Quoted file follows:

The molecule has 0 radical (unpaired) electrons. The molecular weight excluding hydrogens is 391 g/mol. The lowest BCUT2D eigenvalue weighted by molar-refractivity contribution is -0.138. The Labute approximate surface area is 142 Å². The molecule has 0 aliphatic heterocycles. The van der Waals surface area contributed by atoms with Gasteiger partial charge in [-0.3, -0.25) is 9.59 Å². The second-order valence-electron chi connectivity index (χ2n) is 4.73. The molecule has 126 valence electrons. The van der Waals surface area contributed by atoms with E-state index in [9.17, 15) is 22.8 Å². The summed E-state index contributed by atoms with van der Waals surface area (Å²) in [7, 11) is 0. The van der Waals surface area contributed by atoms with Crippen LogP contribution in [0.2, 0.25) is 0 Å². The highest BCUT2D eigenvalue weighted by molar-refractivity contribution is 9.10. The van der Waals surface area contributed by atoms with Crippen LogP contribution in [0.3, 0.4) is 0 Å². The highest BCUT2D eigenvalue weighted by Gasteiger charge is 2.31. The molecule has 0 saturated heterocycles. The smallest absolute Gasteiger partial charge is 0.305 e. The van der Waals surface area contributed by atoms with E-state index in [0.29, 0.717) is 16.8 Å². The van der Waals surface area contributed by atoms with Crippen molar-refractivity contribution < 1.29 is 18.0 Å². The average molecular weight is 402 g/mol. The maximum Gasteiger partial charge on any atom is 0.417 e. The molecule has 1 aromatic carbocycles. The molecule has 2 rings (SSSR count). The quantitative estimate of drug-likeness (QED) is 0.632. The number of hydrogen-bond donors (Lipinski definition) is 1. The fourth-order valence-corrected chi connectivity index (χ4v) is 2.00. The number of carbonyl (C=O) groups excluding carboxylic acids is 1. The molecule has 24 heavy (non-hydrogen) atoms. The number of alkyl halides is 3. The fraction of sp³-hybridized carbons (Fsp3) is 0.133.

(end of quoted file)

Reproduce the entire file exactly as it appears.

The molecule has 0 radical (unpaired) electrons. The molecular weight excluding hydrogens is 391 g/mol. The lowest BCUT2D eigenvalue weighted by molar-refractivity contribution is -0.138. The Labute approximate surface area is 142 Å². The molecule has 0 aliphatic heterocycles. The van der Waals surface area contributed by atoms with Gasteiger partial charge in [-0.3, -0.25) is 9.59 Å². The second-order valence-electron chi connectivity index (χ2n) is 4.73. The molecule has 126 valence electrons. The van der Waals surface area contributed by atoms with E-state index in [9.17, 15) is 22.8 Å². The summed E-state index contributed by atoms with van der Waals surface area (Å²) in [7, 11) is 0. The van der Waals surface area contributed by atoms with Crippen LogP contribution in [0.2, 0.25) is 0 Å². The highest BCUT2D eigenvalue weighted by molar-refractivity contribution is 9.10. The van der Waals surface area contributed by atoms with Crippen LogP contribution in [0.3, 0.4) is 0 Å². The highest BCUT2D eigenvalue weighted by Gasteiger charge is 2.31. The molecule has 0 saturated heterocycles. The smallest absolute Gasteiger partial charge is 0.305 e. The van der Waals surface area contributed by atoms with E-state index in [0.29, 0.717) is 16.8 Å². The van der Waals surface area contributed by atoms with Crippen molar-refractivity contribution < 1.29 is 18.0 Å². The average molecular weight is 402 g/mol. The maximum Gasteiger partial charge on any atom is 0.417 e. The molecule has 1 aromatic carbocycles. The molecule has 2 rings (SSSR count). The quantitative estimate of drug-likeness (QED) is 0.632. The number of hydrogen-bond donors (Lipinski definition) is 1. The fourth-order valence-corrected chi connectivity index (χ4v) is 2.00. The number of carbonyl (C=O) groups excluding carboxylic acids is 1. The molecule has 24 heavy (non-hydrogen) atoms. The number of alkyl halides is 3. The fraction of sp³-hybridized carbons (Fsp3) is 0.133.